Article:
Odd prices. Irish 10-yr ylds still down from Fri. Can Ire access funds if Spn/Italy at risk of tailspin? Is it hope of softer bailout terms?
10-sec horizon of markets is funny sometimes. Greek vote relief gives way to disappointment there won’t now be G20 cenbank boost…hmm
LONDON (Reuters) – World markets rallied on Friday as investor fears of euro zone chaos following Sunday’s Greek election were at least partly offset by talk of a coordinated response by the world’s major central banks to any market dislocation.
G20 officials told Reuters on Thursday that the top central banks stood ready to stabilize financial markets by providing liquidity if the election result causes financial upheaval.
Curious to compare Merkel words today w/ any made after Sunday. Tho suspect resolution now needs 2013 German election -if anything left then
The Greek vote next Sunday now stands front and centre of pretty much all investment thinking, but the problem is that it may still be days and weeks before we get a true picture of what’s happened, whether a government can be formed and what their stance will be. If the new parliament cannot clearly back the existing bailout, even after a bout of horse-trading, then a game of chicken with Europe ensues. Eurogroup meets again on Thursday and there’s a German/French/Italy/Spain summit on Friday. But G20 leaders gather in Mexico as all this is unfolding, so they will certainly be quorate if some sort of global response is required to any initial market shock. What’s more, the FOMC is meeting Tuesday and Wednesday should Bernanke feel the US needs urgent insulation from the fallout regardless of broader action. But it’s certainly not beyond the bounds of reason that coordinated central bank action materializes next week if markets do indeed go skewways after the Greek poll. They have all clearly been consulting on the issue lately via telephone and bilaterals. And the assumption of more QE is there among investors. Three quarters of the 260+ funds polled by BoAMerrill Lynch this month expect another ECB LTRO by the end of Q3 and almost a half expecting more Fed QE over the same time.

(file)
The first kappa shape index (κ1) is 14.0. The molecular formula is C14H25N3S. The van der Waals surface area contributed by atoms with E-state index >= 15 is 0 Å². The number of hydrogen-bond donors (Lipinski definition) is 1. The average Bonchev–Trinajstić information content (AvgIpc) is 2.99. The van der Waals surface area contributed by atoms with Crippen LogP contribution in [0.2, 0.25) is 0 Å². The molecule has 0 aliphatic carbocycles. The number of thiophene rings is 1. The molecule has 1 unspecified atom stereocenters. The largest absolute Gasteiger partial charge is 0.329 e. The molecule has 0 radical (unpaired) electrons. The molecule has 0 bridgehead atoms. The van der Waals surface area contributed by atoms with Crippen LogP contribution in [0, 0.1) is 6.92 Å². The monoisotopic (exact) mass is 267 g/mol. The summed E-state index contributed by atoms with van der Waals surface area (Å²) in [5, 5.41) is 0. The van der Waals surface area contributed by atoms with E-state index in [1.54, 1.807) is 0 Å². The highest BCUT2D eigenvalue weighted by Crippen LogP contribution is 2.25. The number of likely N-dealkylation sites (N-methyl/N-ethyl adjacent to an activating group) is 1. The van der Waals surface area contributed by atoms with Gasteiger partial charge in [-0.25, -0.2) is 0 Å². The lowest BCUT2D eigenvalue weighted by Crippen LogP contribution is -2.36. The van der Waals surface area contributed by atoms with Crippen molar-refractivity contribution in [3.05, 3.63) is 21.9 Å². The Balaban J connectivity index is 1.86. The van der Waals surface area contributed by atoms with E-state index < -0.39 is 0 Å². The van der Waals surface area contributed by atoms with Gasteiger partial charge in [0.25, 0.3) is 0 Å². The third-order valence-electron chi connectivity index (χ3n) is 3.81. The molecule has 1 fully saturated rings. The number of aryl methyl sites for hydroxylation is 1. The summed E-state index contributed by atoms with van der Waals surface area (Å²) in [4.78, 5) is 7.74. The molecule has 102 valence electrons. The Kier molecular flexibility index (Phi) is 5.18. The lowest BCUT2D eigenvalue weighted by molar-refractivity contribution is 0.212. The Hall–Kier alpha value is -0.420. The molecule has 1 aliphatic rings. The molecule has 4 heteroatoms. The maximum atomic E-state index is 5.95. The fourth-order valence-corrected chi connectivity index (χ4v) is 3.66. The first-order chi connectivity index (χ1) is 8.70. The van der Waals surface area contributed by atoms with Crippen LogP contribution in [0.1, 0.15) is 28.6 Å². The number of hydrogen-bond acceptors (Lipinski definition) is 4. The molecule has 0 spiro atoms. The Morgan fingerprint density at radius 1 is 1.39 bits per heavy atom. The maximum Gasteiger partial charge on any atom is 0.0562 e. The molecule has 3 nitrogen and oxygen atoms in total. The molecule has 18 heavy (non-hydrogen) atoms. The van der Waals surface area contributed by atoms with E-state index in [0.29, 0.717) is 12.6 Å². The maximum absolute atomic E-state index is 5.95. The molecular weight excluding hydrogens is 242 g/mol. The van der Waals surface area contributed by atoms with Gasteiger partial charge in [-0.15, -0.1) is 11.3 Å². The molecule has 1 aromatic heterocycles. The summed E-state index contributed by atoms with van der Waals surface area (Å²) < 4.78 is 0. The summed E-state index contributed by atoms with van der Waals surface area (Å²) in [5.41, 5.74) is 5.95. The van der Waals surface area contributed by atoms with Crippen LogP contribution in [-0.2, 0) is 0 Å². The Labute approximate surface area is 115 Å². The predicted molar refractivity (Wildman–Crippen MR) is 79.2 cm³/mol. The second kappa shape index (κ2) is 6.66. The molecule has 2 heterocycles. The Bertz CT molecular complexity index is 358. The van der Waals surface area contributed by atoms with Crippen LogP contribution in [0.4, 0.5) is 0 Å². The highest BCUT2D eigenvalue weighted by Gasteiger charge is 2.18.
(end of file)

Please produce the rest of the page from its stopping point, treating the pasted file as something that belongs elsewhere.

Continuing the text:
And maybe it is this assumption of massive policy response that’s preventing markets capitulating outright. Money is gradually going to ground, but it’s not yet thrown in the towel completely as you can see from major equity indices, volatility gauges and interbank spreads etc. And there are a lot of headwinds everywhere over the next six months, the US election, fiscal cliff, end of operation twist stateside – and that’s in one of the few major western economies that was generating any significant growth this year. In other words, there are no shortage of arguments for another monetary boost. A heavy econ data slate during the week will also reveal just how much the world economy has run into sand this quarter. The standouts are the flash PMIs for June, the US Philly Fed index for June and UK jobs and inflation numbers.